We're really getting into the serious holiday season -- the local news has been discovering new human-interest stories. One that caught my eye is there are lines forming at the banks to get fresh bills, this to put into the hongbao packets given to children as Lunar New Year presents. Particularly popular this year are the new polymer S$2 bills, which are replacing the paper bills, and the polymer S$10 bills introduced last year. Frankly, I suspect some of the local news people just like saying 'polymer bills'.
Singapore really closes for Chinese New Year, in a way it just doesn't any other time. This year is going to be particularly tough, since the holiday proper is next Sunday and Monday, but the public holiday is being extended to Sunday, Monday, and Tuesday. This appears to be from the philosophy that a public holiday which falls on Sunday (many do, this year) should be celebrated Sunday and Monday. While I approve of public holidays in general, this one is irritating because the most convenient bus from my place to an MRT station is suspended for the holiday, and nearly all the eating places around me will be closed for some or all of the holiday. I'm going to have to stock up or I'll be down to eating a tin of Danish butter cookies for meals next Tuesday.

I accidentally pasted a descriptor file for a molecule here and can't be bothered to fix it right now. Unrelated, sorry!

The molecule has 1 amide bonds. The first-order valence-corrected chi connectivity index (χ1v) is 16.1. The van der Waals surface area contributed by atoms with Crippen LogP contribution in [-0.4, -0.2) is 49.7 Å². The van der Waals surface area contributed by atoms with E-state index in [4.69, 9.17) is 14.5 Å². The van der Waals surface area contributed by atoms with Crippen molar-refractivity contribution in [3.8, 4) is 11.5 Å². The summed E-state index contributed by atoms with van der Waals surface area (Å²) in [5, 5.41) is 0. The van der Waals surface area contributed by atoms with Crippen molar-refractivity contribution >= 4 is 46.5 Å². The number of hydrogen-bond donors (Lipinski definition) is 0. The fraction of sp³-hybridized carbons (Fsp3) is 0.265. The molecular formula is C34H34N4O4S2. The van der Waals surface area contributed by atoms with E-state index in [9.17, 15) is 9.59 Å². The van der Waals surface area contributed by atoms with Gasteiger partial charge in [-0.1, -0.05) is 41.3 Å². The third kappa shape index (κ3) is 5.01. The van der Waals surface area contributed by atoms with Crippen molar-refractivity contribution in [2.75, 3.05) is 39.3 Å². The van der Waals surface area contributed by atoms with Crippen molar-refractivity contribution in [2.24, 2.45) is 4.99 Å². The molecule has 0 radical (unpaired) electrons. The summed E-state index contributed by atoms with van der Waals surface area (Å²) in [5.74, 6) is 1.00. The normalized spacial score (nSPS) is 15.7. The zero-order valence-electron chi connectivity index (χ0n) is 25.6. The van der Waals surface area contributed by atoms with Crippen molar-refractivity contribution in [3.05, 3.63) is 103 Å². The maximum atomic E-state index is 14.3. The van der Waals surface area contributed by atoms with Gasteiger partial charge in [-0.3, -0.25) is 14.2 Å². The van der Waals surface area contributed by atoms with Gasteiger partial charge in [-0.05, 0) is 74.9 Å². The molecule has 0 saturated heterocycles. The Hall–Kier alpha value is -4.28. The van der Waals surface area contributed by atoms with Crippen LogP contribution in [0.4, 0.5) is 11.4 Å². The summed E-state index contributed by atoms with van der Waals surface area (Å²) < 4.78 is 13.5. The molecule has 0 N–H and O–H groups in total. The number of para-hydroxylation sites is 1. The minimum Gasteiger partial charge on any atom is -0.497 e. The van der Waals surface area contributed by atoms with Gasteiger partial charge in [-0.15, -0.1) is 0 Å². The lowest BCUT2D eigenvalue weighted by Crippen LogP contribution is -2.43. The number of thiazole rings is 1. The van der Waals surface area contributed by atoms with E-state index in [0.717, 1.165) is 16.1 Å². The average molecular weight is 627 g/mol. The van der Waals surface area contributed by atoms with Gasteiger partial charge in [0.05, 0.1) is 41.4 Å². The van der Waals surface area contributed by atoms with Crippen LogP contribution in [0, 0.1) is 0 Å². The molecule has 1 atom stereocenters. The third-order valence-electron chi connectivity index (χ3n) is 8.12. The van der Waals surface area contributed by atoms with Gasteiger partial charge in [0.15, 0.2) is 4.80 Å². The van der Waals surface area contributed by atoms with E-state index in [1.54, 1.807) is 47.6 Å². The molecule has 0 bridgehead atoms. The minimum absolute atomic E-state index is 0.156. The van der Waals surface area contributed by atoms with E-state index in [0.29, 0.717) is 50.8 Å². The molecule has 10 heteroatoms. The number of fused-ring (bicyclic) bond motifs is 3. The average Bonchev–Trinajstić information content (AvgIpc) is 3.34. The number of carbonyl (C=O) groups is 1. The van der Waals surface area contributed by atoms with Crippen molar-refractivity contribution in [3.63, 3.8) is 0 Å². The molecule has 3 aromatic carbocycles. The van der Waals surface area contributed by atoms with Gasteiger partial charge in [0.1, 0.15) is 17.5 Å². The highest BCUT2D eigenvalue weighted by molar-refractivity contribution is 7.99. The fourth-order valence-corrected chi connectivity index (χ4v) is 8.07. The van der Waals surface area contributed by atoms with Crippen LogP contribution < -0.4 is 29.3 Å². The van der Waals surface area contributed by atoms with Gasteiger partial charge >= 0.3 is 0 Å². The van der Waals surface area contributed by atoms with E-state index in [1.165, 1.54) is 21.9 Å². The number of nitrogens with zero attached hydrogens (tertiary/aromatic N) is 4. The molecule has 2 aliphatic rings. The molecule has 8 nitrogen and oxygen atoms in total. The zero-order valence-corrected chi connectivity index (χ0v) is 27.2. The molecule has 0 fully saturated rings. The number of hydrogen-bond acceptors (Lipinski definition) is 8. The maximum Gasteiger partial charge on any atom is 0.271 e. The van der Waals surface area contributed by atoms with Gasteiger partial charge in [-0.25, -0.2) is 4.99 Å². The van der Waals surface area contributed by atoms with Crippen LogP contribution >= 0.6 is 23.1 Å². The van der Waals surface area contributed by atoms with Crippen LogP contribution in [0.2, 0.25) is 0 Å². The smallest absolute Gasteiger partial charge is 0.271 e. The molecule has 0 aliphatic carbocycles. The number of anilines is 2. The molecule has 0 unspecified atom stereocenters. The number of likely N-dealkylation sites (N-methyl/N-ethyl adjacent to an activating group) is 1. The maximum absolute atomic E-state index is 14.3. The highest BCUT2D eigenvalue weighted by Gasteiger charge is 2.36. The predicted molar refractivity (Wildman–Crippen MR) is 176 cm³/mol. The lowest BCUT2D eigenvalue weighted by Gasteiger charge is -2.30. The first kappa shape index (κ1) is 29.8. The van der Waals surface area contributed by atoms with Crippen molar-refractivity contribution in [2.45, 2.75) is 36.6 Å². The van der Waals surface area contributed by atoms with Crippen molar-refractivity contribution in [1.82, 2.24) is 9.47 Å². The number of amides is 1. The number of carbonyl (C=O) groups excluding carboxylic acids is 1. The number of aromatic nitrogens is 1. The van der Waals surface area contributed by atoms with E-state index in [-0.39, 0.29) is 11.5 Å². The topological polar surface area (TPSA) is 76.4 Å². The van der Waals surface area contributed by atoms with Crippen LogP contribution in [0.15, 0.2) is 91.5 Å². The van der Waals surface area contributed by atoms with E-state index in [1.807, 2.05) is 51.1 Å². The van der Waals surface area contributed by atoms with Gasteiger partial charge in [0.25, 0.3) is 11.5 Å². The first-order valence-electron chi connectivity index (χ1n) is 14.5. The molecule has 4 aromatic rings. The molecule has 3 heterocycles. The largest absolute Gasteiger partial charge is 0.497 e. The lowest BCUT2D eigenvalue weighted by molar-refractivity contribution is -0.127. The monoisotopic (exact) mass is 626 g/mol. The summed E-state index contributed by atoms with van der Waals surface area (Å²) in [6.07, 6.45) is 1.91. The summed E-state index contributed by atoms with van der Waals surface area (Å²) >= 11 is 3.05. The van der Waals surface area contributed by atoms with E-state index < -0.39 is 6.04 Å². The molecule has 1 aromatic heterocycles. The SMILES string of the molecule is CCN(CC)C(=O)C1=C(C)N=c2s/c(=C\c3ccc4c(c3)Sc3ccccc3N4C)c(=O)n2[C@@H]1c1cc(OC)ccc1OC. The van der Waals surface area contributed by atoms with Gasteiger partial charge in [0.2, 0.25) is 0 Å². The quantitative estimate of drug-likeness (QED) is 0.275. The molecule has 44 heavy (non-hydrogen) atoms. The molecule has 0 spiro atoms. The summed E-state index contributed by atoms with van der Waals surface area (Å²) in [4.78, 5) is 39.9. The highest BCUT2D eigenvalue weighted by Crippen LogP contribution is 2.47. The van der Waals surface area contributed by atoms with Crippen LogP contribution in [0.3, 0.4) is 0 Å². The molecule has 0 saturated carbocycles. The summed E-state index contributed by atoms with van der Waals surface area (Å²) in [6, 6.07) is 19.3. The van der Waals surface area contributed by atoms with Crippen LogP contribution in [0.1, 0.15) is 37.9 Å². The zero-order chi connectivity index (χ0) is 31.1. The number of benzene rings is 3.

Over in the ridiculous news, there's a rumor that Viacom -- having spun off its television-producing wing to the new company CBS Paramount Television in order to focus more tightly on movie making -- may set up its own television unit. I mention this in case anyone is ever fooled into thinking there's some particular wisdom to the marketplace. I learn this from following Star Trek news. Star Trek book product and theme park products are CBS's domain, selling overpriced DVDs is still Viacom's responsibility, and nobody seems to have said what would be done with a new movie or TV series, as if anybody were going to make one anytime soon.
Trivia: The Corning company agreed in 1932 to release its new Pyrex cookware with only six-inch diameter skillets, rather than the ten-inch skillets more common with traditional materials, when a laboratory demonstration proved the ten-inch skillets were prone to exploding, due to thermal stresses when placed on the six-inch burners common on customer range-tops. Source: Why Things Break, Mark E Eberhart.
Currently Reading: The Best Short Stories of Ring Lardner, Ring Lardner.